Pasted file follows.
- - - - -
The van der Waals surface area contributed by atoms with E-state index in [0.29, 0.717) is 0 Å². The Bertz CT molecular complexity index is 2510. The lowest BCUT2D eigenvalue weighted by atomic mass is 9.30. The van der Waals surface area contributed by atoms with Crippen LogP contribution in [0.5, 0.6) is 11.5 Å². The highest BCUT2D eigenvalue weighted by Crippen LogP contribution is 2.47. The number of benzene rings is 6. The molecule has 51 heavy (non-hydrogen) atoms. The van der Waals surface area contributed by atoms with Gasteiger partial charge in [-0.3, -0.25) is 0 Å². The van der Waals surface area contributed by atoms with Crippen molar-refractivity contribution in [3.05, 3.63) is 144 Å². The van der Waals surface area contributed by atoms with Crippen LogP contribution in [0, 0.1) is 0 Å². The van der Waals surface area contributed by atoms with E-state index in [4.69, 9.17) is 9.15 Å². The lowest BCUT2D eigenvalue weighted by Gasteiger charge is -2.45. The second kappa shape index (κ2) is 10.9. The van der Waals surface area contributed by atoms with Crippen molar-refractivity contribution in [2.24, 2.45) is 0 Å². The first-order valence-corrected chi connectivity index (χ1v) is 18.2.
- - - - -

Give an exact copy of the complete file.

The van der Waals surface area contributed by atoms with E-state index in [0.29, 0.717) is 0 Å². The Bertz CT molecular complexity index is 2510. The lowest BCUT2D eigenvalue weighted by atomic mass is 9.30. The van der Waals surface area contributed by atoms with Crippen LogP contribution in [0.5, 0.6) is 11.5 Å². The highest BCUT2D eigenvalue weighted by Crippen LogP contribution is 2.47. The number of benzene rings is 6. The molecule has 51 heavy (non-hydrogen) atoms. The van der Waals surface area contributed by atoms with Gasteiger partial charge in [-0.3, -0.25) is 0 Å². The van der Waals surface area contributed by atoms with Crippen molar-refractivity contribution in [3.05, 3.63) is 144 Å². The van der Waals surface area contributed by atoms with Crippen LogP contribution in [0, 0.1) is 0 Å². The van der Waals surface area contributed by atoms with E-state index in [4.69, 9.17) is 9.15 Å². The lowest BCUT2D eigenvalue weighted by Gasteiger charge is -2.45. The second kappa shape index (κ2) is 10.9. The van der Waals surface area contributed by atoms with Crippen molar-refractivity contribution in [2.24, 2.45) is 0 Å². The first-order valence-corrected chi connectivity index (χ1v) is 18.2.